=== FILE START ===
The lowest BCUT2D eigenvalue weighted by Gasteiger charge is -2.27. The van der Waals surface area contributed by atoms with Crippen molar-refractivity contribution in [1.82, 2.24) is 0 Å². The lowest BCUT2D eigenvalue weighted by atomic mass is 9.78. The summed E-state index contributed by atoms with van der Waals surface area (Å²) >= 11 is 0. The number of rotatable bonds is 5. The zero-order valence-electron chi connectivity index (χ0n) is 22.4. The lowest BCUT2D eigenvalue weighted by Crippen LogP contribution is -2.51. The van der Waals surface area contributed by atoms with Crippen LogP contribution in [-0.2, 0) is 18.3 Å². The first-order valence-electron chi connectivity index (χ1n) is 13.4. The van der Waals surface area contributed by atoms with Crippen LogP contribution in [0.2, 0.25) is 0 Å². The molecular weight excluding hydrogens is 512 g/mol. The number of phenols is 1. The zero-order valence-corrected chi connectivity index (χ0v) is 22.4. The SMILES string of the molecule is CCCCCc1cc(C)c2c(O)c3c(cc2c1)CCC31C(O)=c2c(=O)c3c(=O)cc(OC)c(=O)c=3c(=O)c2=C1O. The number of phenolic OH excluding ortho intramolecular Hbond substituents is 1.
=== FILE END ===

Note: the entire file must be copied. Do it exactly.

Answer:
The lowest BCUT2D eigenvalue weighted by Gasteiger charge is -2.27. The van der Waals surface area contributed by atoms with Crippen molar-refractivity contribution in [1.82, 2.24) is 0 Å². The lowest BCUT2D eigenvalue weighted by atomic mass is 9.78. The summed E-state index contributed by atoms with van der Waals surface area (Å²) >= 11 is 0. The number of rotatable bonds is 5. The zero-order valence-electron chi connectivity index (χ0n) is 22.4. The lowest BCUT2D eigenvalue weighted by Crippen LogP contribution is -2.51. The van der Waals surface area contributed by atoms with Crippen LogP contribution in [-0.2, 0) is 18.3 Å². The first-order valence-electron chi connectivity index (χ1n) is 13.4. The van der Waals surface area contributed by atoms with Crippen LogP contribution in [0.2, 0.25) is 0 Å². The molecular weight excluding hydrogens is 512 g/mol. The number of phenols is 1. The zero-order valence-corrected chi connectivity index (χ0v) is 22.4. The SMILES string of the molecule is CCCCCc1cc(C)c2c(O)c3c(cc2c1)CCC31C(O)=c2c(=O)c3c(=O)cc(OC)c(=O)c=3c(=O)c2=C1O. The number of phenolic OH excluding ortho intramolecular Hbond substituents is 1.